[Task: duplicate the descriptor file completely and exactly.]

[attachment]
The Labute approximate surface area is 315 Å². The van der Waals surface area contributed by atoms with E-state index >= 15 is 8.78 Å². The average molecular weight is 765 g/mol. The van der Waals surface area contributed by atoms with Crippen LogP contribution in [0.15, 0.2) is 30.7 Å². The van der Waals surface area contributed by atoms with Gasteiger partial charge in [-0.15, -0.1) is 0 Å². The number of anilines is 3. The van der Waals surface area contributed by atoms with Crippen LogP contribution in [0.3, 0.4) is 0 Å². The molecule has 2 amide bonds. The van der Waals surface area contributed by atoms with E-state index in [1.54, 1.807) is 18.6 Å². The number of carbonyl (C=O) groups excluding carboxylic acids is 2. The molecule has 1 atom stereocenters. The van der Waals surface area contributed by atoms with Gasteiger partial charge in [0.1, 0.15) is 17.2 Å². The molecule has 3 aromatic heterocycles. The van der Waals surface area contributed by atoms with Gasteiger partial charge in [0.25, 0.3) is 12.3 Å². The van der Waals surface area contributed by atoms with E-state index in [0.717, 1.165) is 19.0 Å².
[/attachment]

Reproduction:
The Labute approximate surface area is 315 Å². The van der Waals surface area contributed by atoms with E-state index >= 15 is 8.78 Å². The average molecular weight is 765 g/mol. The van der Waals surface area contributed by atoms with Crippen LogP contribution in [0.15, 0.2) is 30.7 Å². The van der Waals surface area contributed by atoms with Gasteiger partial charge in [-0.15, -0.1) is 0 Å². The number of anilines is 3. The van der Waals surface area contributed by atoms with Crippen LogP contribution in [0.3, 0.4) is 0 Å². The molecule has 2 amide bonds. The van der Waals surface area contributed by atoms with E-state index in [1.54, 1.807) is 18.6 Å². The number of carbonyl (C=O) groups excluding carboxylic acids is 2. The molecule has 1 atom stereocenters. The van der Waals surface area contributed by atoms with Gasteiger partial charge in [0.1, 0.15) is 17.2 Å². The molecule has 3 aromatic heterocycles. The van der Waals surface area contributed by atoms with Gasteiger partial charge in [0.25, 0.3) is 12.3 Å². The van der Waals surface area contributed by atoms with E-state index in [0.717, 1.165) is 19.0 Å².